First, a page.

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Japan's Stock Prices, Bond Yields Plunge


Pedestrians are reflected in an electronic stock chart showing Japan's Nikkei 225 at a securities firm in Tokyo, Tuesday, Feb. 9, 2016.
Pedestrians are reflected in an electronic stock chart showing Japan's Nikkei 225 at a securities firm in Tokyo, Tuesday, Feb. 9, 2016.

Japan's stock indexes nosedived and the yield on the government's benchmark bond turned negative for the first time Tuesday while the yen surged to a 15-month high.

The day of tumultuous trading casts deeper concern about the ability of the Japanese prime minister's "Abenomics" reforms to reverse the country's long moribund economy, the world's third largest.

Stocks fall

The Nikkei 225 stock index plunged 918 points, a steep 5.4 percent decline. Every industry category lost ground, with the financial and export sectors hit the heaviest.

When the yield of the 10-year Japanese Government Bond fell below zero on Tuesday it was the first time such a bond for a G7 nation had a negative yield. The five-year JGB yield also fell to a record low and was the first time in five years that it yielded less than the two-year bond.

High demand for bonds pushes down their yields and market watchers say they observed a strong desire Tuesday to buy Japanese sovereign debt as a safe place to park cash at a time of rising worry about the global economy.

Banking woes

Japan's central bank decided last month to introduce negative interest rates on a portion of deposits for some financial institutions at the Bank of Japan.

"It's supposed to motivate the banks to loan, but the banks need to fix their head first," said Todd Walzer, chairman and CEO of iland6 Capital, which is involved in business development in Japan for Israeli high-tech companies.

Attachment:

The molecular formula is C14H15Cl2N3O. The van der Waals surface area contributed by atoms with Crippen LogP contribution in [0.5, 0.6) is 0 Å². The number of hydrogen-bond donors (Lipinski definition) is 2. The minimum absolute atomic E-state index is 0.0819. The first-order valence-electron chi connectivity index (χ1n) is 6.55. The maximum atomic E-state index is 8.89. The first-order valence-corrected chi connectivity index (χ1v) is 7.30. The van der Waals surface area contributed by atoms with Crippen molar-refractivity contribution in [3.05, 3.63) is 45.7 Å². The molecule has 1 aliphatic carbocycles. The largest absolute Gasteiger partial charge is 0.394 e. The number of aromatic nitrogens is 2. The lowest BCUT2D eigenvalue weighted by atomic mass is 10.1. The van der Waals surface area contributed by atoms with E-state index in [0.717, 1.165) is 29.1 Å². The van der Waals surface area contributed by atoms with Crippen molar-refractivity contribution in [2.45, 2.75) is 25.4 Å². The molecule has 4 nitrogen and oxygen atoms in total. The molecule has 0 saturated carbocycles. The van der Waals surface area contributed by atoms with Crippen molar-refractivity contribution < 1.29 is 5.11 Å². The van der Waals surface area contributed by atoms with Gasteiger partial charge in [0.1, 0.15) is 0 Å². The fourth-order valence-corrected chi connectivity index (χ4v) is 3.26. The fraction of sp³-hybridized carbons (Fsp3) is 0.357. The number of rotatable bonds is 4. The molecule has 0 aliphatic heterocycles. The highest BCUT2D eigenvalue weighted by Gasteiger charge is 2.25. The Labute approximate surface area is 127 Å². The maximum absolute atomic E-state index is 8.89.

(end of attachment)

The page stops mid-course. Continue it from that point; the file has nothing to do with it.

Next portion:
Japanese banks "will loan endlessly to zombie companies, and not loan to good companies that don't fit their image," Walzer, who has worked in Japan for 25 years, told VOA.

Japan's growing number of entrepreneurs complain that the country's banks do not see them as fitting that image.

More entrepreneurship needed

William Saito, a venture capitalist and special advisor to Japan's Cabinet, told VOA the only way for Japan, with an aging and declining population and reluctant to open to immigration, to again achieve high growth is to encourage entrepreneurship.

"Large corporates have money, name and management skills, -- exactly things that ventures don't. However, ventures have innovation, speed and creativity that large companies need. It's very complimentary, so we need to figure out how to combine these two and make a 1+1=3," said Saito.

‘Abenomics’ has not been the answer

Prime Minister Shinzo Abe launched a bold economic revival drive in late 2012, known as Abenomics, with fiscal expansion, monetary stimulus and what was supposed to be sweeping reforms. But that last arrow has missed its mark with critics, who say that in addition to improving corporate governance and reforming such sectors as agriculture and energy it is essential to change labor laws, get more women in the workforce and lower the barriers for immigrants.

Japan's losses have worldwide effect

Tuesday's woes in Tokyo also upset stock traders in the other markets in the region that are open during the lunar new year. In Australia, the ASX 200 dropped nearly three percent.

Currency dealers in Asia described a panic situation with European funds selling dollars -- of which they already have in ample amounts -- and buying the yen and the Swiss franc, seen as safe havens in an uncertain time.

A stronger yen makes Japan's exports more expensive, highly undesirable for an economy in the doldrums and reliant on sales of its products in other countries.

Japan's finance minister, Taro Aso, termed Tuesday's surge for the yen as "rough."

“We will continue to carefully monitor developments in the currency market,” Aso told reporters.